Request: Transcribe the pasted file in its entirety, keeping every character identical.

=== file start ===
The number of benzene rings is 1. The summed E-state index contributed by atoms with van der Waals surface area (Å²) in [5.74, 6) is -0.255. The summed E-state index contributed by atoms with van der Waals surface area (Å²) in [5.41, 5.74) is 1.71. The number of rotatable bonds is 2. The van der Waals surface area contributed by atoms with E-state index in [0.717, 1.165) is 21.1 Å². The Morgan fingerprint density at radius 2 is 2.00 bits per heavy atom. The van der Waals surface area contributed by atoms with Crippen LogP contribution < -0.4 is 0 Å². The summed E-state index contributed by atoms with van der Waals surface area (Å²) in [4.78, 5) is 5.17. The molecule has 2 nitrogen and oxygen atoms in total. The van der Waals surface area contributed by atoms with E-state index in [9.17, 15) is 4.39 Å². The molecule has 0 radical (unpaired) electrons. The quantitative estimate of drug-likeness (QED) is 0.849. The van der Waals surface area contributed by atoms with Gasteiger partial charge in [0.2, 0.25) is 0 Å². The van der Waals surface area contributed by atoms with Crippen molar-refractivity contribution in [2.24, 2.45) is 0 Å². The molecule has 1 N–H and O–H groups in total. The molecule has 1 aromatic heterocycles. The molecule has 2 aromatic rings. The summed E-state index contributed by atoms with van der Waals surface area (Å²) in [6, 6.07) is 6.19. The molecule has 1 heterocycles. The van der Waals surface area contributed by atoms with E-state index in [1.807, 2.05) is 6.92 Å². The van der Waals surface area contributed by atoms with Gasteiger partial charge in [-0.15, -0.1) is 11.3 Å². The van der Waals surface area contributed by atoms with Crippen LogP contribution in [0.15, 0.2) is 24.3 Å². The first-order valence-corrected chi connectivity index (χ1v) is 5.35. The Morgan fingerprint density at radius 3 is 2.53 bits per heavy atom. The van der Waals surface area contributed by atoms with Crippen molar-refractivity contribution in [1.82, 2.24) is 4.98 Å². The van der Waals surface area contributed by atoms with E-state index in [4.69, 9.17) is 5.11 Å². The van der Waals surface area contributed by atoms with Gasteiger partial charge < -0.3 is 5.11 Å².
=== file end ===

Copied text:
The number of benzene rings is 1. The summed E-state index contributed by atoms with van der Waals surface area (Å²) in [5.74, 6) is -0.255. The summed E-state index contributed by atoms with van der Waals surface area (Å²) in [5.41, 5.74) is 1.71. The number of rotatable bonds is 2. The van der Waals surface area contributed by atoms with E-state index in [0.717, 1.165) is 21.1 Å². The Morgan fingerprint density at radius 2 is 2.00 bits per heavy atom. The van der Waals surface area contributed by atoms with Crippen LogP contribution < -0.4 is 0 Å². The summed E-state index contributed by atoms with van der Waals surface area (Å²) in [4.78, 5) is 5.17. The molecule has 2 nitrogen and oxygen atoms in total. The van der Waals surface area contributed by atoms with E-state index in [9.17, 15) is 4.39 Å². The molecule has 0 radical (unpaired) electrons. The quantitative estimate of drug-likeness (QED) is 0.849. The van der Waals surface area contributed by atoms with Gasteiger partial charge in [0.2, 0.25) is 0 Å². The van der Waals surface area contributed by atoms with Crippen molar-refractivity contribution in [2.24, 2.45) is 0 Å². The molecule has 1 N–H and O–H groups in total. The molecule has 1 aromatic heterocycles. The molecule has 2 aromatic rings. The summed E-state index contributed by atoms with van der Waals surface area (Å²) in [6, 6.07) is 6.19. The molecule has 1 heterocycles. The van der Waals surface area contributed by atoms with E-state index in [1.807, 2.05) is 6.92 Å². The van der Waals surface area contributed by atoms with Gasteiger partial charge in [-0.15, -0.1) is 11.3 Å². The van der Waals surface area contributed by atoms with Crippen LogP contribution in [0.15, 0.2) is 24.3 Å². The first-order valence-corrected chi connectivity index (χ1v) is 5.35. The Morgan fingerprint density at radius 3 is 2.53 bits per heavy atom. The van der Waals surface area contributed by atoms with Crippen molar-refractivity contribution in [1.82, 2.24) is 4.98 Å². The van der Waals surface area contributed by atoms with E-state index in [4.69, 9.17) is 5.11 Å². The van der Waals surface area contributed by atoms with Gasteiger partial charge < -0.3 is 5.11 Å².